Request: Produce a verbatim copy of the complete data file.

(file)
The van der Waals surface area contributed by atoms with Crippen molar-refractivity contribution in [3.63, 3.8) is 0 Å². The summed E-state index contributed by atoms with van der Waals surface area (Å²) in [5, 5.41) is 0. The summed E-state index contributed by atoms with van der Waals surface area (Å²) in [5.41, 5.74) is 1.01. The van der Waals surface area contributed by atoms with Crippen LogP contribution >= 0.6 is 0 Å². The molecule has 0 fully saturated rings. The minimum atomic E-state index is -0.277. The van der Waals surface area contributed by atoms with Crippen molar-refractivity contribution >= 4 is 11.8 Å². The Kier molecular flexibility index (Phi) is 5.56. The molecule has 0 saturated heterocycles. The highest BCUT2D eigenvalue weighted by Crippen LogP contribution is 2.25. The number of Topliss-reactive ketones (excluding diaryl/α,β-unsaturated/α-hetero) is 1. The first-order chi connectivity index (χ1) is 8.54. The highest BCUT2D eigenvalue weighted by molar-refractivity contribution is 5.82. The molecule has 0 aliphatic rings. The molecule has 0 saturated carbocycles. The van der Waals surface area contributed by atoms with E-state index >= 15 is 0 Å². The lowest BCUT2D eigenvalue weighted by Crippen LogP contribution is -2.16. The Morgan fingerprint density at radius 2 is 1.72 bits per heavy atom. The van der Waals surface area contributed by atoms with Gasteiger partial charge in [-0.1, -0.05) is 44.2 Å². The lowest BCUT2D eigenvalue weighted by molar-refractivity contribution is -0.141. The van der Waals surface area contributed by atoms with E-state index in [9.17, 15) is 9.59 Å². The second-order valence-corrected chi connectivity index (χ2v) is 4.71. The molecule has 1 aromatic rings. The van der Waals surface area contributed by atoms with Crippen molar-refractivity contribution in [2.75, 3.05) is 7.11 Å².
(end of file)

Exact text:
The van der Waals surface area contributed by atoms with Crippen molar-refractivity contribution in [3.63, 3.8) is 0 Å². The summed E-state index contributed by atoms with van der Waals surface area (Å²) in [5, 5.41) is 0. The summed E-state index contributed by atoms with van der Waals surface area (Å²) in [5.41, 5.74) is 1.01. The van der Waals surface area contributed by atoms with Crippen LogP contribution >= 0.6 is 0 Å². The molecule has 0 fully saturated rings. The minimum atomic E-state index is -0.277. The van der Waals surface area contributed by atoms with Crippen molar-refractivity contribution >= 4 is 11.8 Å². The Kier molecular flexibility index (Phi) is 5.56. The molecule has 0 saturated heterocycles. The highest BCUT2D eigenvalue weighted by Crippen LogP contribution is 2.25. The number of Topliss-reactive ketones (excluding diaryl/α,β-unsaturated/α-hetero) is 1. The first-order chi connectivity index (χ1) is 8.54. The highest BCUT2D eigenvalue weighted by molar-refractivity contribution is 5.82. The molecule has 0 aliphatic rings. The molecule has 0 saturated carbocycles. The van der Waals surface area contributed by atoms with E-state index >= 15 is 0 Å². The lowest BCUT2D eigenvalue weighted by Crippen LogP contribution is -2.16. The Morgan fingerprint density at radius 2 is 1.72 bits per heavy atom. The van der Waals surface area contributed by atoms with Gasteiger partial charge in [-0.1, -0.05) is 44.2 Å². The lowest BCUT2D eigenvalue weighted by molar-refractivity contribution is -0.141. The van der Waals surface area contributed by atoms with E-state index in [9.17, 15) is 9.59 Å². The second-order valence-corrected chi connectivity index (χ2v) is 4.71. The molecule has 1 aromatic rings. The van der Waals surface area contributed by atoms with Crippen molar-refractivity contribution in [2.75, 3.05) is 7.11 Å².